If you want to sell CBD products, you need to determine which agency handles that in New York State (I haven't lived in New York or practiced there since that development arose).
If you want to make representations concerning organic products, there are both FDA and private certifying organization entities you have to deal with to make that representation legally.
While strictly speaking, this is a matter of tax law, there are many places in Upstate New York that qualify as "Opportunity Zones" which are subject to significant special tax treatment that implicate your form of organization and scope of operations and site location at the outset. There are also a variety of tax laws specific to businesses in the manufacturing industry that many CPAs are not familiar with (including the domestic production activities deduction for which you must file IRS Form 8903 and meet certain requirements which are easy to do if you set out to do so in the first place, but hard to shoehorn into if you have a mistake in compliance requirements after the fact).
This list, is, of course, not exhaustive. But, it hits some of the more common ones.
One of the main reasons to hire a lawyer is to do a more focused, detailed, and individualized version of what this post does which is called "issue spotting" and is one of the main things that genuine licensed lawyers with relevant practices do that someone who self-studies and tries to do it themselves cannot do competently.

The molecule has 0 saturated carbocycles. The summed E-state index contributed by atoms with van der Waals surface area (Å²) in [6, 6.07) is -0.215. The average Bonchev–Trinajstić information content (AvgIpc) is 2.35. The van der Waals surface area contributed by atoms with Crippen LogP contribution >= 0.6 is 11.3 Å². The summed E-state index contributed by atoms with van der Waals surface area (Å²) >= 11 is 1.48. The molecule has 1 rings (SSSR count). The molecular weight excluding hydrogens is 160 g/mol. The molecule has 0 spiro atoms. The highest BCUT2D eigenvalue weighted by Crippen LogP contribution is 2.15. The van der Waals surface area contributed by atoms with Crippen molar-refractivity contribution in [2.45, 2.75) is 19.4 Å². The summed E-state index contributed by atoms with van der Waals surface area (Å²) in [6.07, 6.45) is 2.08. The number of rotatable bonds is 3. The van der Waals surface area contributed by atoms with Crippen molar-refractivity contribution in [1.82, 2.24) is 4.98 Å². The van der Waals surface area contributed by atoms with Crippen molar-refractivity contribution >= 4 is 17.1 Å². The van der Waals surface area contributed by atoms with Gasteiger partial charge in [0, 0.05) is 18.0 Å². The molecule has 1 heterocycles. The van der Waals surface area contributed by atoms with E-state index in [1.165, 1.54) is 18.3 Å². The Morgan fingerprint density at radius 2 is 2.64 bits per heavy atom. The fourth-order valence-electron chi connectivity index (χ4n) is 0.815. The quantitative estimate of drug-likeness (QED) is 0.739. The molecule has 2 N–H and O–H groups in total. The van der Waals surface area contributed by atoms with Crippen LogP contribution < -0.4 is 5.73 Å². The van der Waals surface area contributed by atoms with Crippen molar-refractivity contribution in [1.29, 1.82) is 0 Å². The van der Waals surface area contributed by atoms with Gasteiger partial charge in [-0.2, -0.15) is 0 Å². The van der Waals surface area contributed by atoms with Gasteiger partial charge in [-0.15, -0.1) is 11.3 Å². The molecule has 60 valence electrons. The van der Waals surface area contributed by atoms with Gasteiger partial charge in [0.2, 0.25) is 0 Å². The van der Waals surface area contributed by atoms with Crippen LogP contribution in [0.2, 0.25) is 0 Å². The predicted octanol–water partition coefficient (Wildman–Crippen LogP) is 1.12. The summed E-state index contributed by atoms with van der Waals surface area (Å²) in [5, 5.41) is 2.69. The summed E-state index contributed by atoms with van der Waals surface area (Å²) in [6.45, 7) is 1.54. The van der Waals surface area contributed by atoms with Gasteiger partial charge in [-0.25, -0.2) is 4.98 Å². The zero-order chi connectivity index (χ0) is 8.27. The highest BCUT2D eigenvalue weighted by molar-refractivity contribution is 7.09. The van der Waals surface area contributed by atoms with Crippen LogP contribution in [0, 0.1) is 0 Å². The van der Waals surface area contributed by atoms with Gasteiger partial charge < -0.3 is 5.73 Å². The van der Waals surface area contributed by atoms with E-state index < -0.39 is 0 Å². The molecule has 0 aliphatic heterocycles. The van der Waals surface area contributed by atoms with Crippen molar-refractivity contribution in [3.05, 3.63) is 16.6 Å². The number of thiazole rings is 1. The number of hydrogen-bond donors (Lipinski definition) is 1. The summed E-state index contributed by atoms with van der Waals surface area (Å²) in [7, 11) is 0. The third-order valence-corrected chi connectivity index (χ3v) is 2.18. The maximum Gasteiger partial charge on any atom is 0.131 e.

Knowing what you need to look into as much harder that looking into the answer once you have actually correctly identified an issue to address.
You need to budget a fairly substantial "war chest" just for legal, accounting, engineering, environmental, banking, insurance, and H.R. due diligence and set up before you even actually start putting down money for equipment, furnishings, premises, etc., and you need to have working capital left over after all of that to function as your business gets started so you don't become regulated by the bankruptcy courts.